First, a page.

GFi Posts by juv3nal
I Sing the Story Electric

Much of the material you’re about to watch is obscure, hard to find and not shown very often. Indeed, some of it appears to have gone unnoticed for a very long time.

When I informed conference organizer Eric Zimmerman what I would be showing at NYU this afternoon, he accused me of fabricating a hoax.

Assuredly, I am not that clever.

Brian Moriarty's talk covering the history of interactive narrative from the Practice 2015 conference [more inside]

Code 7

Code 7 is a neat sci fi interactive fiction thing. The link goes to their itch.io page where the first chapter/demo is available for pay what you want (including free). The remainder of it is still in development as far as I can tell (they've been approved on Steam Greenlight)


Think you have a pretty good read on where video game consumers are spending their money? Perhaps it's time to reassess: The game could be a fad but if it remains popular, it could net Kardashian $85 million this year and according to Gamasutra, Cowen Research estimates the game will generate roughly $225M in revenue for Glu's 2014 fiscal year. Developer Glu Mobile's stock has soared to it's highest point since 2007 and the game has a rather enthusiastic fanbase that was vehemently upset when the game servers ran into problems over the weekend. [more inside]

Screw Your Walking Simulators

Attempting to rigorously define interactivity is about as joyous as rigorously defining the word game into your preferred pigeon hole. You might see healthy debate in this conversation. I see a black hole event horizon through which my will to live is disappearing.
A game is not about walking from A to B, but about the things that happen to the player at A and B - a panorama, a conversation, a moment of madness... The act of walking is often vital to the experience, embedding a player inside the activity in ways that a static image or short film would not.

Joel Goodwin (Electron Dance) on Secret Boxes

Escape from Endor? One of the Ewok movies. I was an extra. I actually was hunting Ewoks.

Steve continues, "The other thing that was really innovative in Maniac Mansion was the fact that you were controlling three different characters and switching back and forth, which was something I'd never seen before."

"That was an insane thing to try to do," says Ron.

"And it was great," says Steve.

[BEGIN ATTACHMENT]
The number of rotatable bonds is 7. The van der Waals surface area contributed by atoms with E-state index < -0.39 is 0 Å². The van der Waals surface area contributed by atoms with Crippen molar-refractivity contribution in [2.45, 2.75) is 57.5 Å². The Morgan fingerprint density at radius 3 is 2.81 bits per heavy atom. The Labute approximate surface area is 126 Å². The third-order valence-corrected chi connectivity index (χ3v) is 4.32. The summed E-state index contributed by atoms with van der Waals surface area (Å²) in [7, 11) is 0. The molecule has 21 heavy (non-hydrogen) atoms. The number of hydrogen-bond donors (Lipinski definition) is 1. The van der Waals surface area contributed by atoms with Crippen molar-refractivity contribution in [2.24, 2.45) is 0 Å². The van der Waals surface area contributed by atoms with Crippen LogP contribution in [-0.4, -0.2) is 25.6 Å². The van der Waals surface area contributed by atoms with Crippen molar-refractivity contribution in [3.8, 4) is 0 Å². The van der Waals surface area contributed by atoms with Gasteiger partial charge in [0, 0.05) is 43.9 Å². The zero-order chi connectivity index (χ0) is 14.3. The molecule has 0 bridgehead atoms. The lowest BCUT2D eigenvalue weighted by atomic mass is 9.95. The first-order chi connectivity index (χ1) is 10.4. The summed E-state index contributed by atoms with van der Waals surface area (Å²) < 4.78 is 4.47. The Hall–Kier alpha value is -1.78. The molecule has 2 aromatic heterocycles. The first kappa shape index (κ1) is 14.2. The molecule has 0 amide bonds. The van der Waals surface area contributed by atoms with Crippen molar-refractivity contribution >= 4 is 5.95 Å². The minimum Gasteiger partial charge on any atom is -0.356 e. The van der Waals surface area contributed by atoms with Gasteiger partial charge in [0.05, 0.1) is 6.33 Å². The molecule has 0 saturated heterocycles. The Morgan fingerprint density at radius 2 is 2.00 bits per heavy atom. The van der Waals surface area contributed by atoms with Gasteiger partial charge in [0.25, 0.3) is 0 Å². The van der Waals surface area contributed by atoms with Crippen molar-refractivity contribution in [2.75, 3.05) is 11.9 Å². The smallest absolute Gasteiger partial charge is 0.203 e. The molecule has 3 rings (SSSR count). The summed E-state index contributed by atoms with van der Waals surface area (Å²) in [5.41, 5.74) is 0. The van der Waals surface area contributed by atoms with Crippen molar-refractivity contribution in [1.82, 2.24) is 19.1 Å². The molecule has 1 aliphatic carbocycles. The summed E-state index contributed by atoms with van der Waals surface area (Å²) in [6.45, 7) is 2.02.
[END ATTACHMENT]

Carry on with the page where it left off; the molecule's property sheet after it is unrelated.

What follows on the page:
Pete Langston jokes, "It's something that Grand Theft Auto has only now discovered."

USGamer interviews a bunch of Lucasarts guys about the good 'ole days.

Floating Point

Floating Point probably could make money – if I was a publicly traded company, it would probably have to. But because I’m just a person, I’d rather just give it away as a thank-you. And because you’ve let me become completely independent, I can.

A free game from developer of Gunpoint (and former PC Gamer writer) Tom Francis.

Kentucky Route Zero

Originally funded with Kickstarter with a goal of a paltry (by today's standards) $6,500, Kentucky Route Zero is a magic realist adventure game in five acts about a secret highway in Kentucky and the mysterious folks who travel it by Jake Elliott, Tamas Kemenczy, and Ben Babbitt of Cardboard Computer. The third act has just been released. There have also been 2 free releases which both feature content related to but not found in the game proper: the art gallery visit Limits & Demonstrations and the Godot reminiscent The Entertainment. [more inside]

freeindiegam.es is dead, now what?

After the winding down of freeindiegam.es, where's an indie game enthusiast to go for their fix of curated indie games? I've got you covered:

also, fear not, freeindiegams is still around.


The idea to beat FreeCell sprang from a message posted by sci.math regular Russell Turpin on July 24, 1994, with the definitive title "FreeCell is NOT always winnable." In his message, Turpin provided an example of an unwinnable FreeCell deal and asked fellow group members to help prove or disprove his gripe...Turpin’s proof-of-concept hand was indeed unwinnable, but it also wasn’t one of the 32,000 included in FreeCell—possibly for that reason...Ring had made up his mind. They would try to solve FreeCell. All 32,000 hands of it.

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